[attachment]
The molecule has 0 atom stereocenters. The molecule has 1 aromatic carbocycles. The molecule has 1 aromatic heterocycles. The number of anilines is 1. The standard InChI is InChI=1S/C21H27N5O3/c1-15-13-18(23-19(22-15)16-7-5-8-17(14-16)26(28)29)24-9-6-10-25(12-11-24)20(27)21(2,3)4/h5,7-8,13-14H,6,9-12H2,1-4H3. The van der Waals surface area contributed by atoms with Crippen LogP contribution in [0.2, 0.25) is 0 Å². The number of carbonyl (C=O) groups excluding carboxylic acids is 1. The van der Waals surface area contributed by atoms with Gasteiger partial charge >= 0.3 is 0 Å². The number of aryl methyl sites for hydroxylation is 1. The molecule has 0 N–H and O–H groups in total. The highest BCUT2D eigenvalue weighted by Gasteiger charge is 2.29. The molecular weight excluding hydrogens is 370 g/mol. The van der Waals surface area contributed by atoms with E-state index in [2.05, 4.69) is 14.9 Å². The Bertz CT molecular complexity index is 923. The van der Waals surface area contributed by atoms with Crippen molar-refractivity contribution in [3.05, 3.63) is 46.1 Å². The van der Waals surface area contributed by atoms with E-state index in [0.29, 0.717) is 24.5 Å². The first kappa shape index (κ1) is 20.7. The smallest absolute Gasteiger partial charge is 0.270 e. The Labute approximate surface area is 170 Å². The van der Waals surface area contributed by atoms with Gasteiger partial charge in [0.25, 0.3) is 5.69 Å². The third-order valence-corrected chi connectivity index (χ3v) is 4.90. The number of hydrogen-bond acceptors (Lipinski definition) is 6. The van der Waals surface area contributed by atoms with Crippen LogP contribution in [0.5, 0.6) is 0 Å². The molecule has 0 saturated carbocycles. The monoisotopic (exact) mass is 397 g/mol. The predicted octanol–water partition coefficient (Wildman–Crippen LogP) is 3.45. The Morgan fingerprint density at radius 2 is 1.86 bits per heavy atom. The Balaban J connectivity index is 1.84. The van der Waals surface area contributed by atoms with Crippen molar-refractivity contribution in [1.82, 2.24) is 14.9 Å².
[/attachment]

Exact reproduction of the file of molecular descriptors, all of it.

The molecule has 0 atom stereocenters. The molecule has 1 aromatic carbocycles. The molecule has 1 aromatic heterocycles. The number of anilines is 1. The standard InChI is InChI=1S/C21H27N5O3/c1-15-13-18(23-19(22-15)16-7-5-8-17(14-16)26(28)29)24-9-6-10-25(12-11-24)20(27)21(2,3)4/h5,7-8,13-14H,6,9-12H2,1-4H3. The van der Waals surface area contributed by atoms with Crippen LogP contribution in [0.2, 0.25) is 0 Å². The number of carbonyl (C=O) groups excluding carboxylic acids is 1. The van der Waals surface area contributed by atoms with Gasteiger partial charge >= 0.3 is 0 Å². The number of aryl methyl sites for hydroxylation is 1. The molecule has 0 N–H and O–H groups in total. The highest BCUT2D eigenvalue weighted by Gasteiger charge is 2.29. The molecular weight excluding hydrogens is 370 g/mol. The van der Waals surface area contributed by atoms with E-state index in [2.05, 4.69) is 14.9 Å². The Bertz CT molecular complexity index is 923. The van der Waals surface area contributed by atoms with Crippen molar-refractivity contribution in [3.05, 3.63) is 46.1 Å². The van der Waals surface area contributed by atoms with E-state index in [0.29, 0.717) is 24.5 Å². The first kappa shape index (κ1) is 20.7. The smallest absolute Gasteiger partial charge is 0.270 e. The Labute approximate surface area is 170 Å². The van der Waals surface area contributed by atoms with Gasteiger partial charge in [0.25, 0.3) is 5.69 Å². The third-order valence-corrected chi connectivity index (χ3v) is 4.90. The number of hydrogen-bond acceptors (Lipinski definition) is 6. The van der Waals surface area contributed by atoms with Crippen LogP contribution in [0.5, 0.6) is 0 Å². The molecule has 0 saturated carbocycles. The monoisotopic (exact) mass is 397 g/mol. The predicted octanol–water partition coefficient (Wildman–Crippen LogP) is 3.45. The Morgan fingerprint density at radius 2 is 1.86 bits per heavy atom. The Balaban J connectivity index is 1.84. The van der Waals surface area contributed by atoms with Crippen molar-refractivity contribution in [1.82, 2.24) is 14.9 Å².